Indigenous Rights, Environmental Rights, Stakeholder Engagement
The Organisation for Economic Cooperation and Development (OECD) Guidelines for Multinational Enterprises (OECD MNE Guidelines) and the International Finance Corporation (IFC) Performance Standards on Environmental and Social Sustainability (IFC Performance Standards) are widely viewed as key international standards to which extractive companies operating internationally should comply. Indeed, these standards, together with the United Nations (UN) Guiding Principles on Business and Human Rights (UNGPs), are promoted by Canada in its November 2014 enhanced corporate social responsibility (CSR) strategy for extractive sector companies operating abroad. The strategy states that the Canadian government expects companies operating outside of Canada to “respect human rights and all applicable laws, and to meet or exceed widely-recognized international standards for responsible business conduct”. Yet the OECD and the IFC take distinct approaches to the embedding of indigenous rights and environmental rights, two categories of human rights commonly affected by extractive company operations. For example, the OECD MNE Guidelines address human rights and environment in different guidelines, and there are no specific guidelines concerning the rights of indigenous peoples. The IFC Performance Standards, on the other hand, refers to human rights only briefly in the first performance standard as part of its social risk assessment, but provides more detailed standards on various environmental and social matters including biodiversity conservation, pollution prevention and indigenous peoples’ rights. However, in early 2016, the OECD released a Due Diligence Guidance for Meaningful Stakeholder Engagement in the Extractives Sector (OECD Stakeholder Engagement Guidance) designed to provide practical guidance in line with the OECD MNE Guidelines. This paper will examine the commonalities and differences between the IFC and OECD approaches to the integration of business responsibilities for human rights with a focus on procedural environmental rights and the right of indigenous peoples to free, prior, and informed consent (FPIC). The paper will also briefly assess the potential effectiveness of these instruments in light of associated compliance mechanisms.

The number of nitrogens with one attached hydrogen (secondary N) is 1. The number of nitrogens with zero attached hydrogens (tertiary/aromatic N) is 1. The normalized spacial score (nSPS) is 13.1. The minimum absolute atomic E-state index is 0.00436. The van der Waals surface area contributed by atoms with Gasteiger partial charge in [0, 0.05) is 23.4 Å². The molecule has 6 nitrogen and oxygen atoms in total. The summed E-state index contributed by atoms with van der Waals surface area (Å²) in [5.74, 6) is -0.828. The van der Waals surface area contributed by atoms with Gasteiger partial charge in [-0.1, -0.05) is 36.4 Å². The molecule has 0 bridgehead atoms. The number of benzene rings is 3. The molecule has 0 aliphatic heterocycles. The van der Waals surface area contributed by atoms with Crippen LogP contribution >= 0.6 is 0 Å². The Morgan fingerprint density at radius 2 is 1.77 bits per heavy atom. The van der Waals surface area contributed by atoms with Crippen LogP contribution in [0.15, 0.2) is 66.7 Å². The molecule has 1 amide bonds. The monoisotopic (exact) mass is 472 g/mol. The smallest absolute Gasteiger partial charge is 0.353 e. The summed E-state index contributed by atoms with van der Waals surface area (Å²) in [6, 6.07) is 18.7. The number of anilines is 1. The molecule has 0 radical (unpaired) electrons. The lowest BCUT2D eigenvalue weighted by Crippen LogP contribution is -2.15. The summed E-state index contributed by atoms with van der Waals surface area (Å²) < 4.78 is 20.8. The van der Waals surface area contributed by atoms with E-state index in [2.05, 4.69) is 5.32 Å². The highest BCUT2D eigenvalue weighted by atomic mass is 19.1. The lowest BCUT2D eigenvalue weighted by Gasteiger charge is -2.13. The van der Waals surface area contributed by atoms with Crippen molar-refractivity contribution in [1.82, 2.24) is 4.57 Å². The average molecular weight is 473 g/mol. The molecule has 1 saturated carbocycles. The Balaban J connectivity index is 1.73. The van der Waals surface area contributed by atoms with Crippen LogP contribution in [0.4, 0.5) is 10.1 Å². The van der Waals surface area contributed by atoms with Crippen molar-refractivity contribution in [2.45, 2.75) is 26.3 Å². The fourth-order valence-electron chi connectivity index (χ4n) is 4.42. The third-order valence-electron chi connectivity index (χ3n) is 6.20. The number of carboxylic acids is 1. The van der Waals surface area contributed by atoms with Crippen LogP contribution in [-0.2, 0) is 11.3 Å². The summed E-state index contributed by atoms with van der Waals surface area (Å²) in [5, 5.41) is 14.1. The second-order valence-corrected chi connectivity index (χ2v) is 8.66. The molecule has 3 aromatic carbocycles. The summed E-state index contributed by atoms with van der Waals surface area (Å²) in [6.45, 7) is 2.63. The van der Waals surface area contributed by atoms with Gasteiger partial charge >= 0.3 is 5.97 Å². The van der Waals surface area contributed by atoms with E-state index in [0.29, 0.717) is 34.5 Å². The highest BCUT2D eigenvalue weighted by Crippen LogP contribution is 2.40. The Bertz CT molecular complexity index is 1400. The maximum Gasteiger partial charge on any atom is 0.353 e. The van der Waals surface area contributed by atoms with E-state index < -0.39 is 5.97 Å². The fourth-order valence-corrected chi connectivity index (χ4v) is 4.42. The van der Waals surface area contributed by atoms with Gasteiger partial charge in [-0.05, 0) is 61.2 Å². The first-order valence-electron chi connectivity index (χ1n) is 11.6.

Sara Seck, “Indigenous Rights, Environmental Rights, or Stakeholder Engagement? Comparing IFC and OECD Approaches to the Implementation of the Business Responsibility to Respect Human Rights” (1 January 2016), online (pdf): Dalhousie University Schulich School of Law [perma.cc/TZM7-G5R5].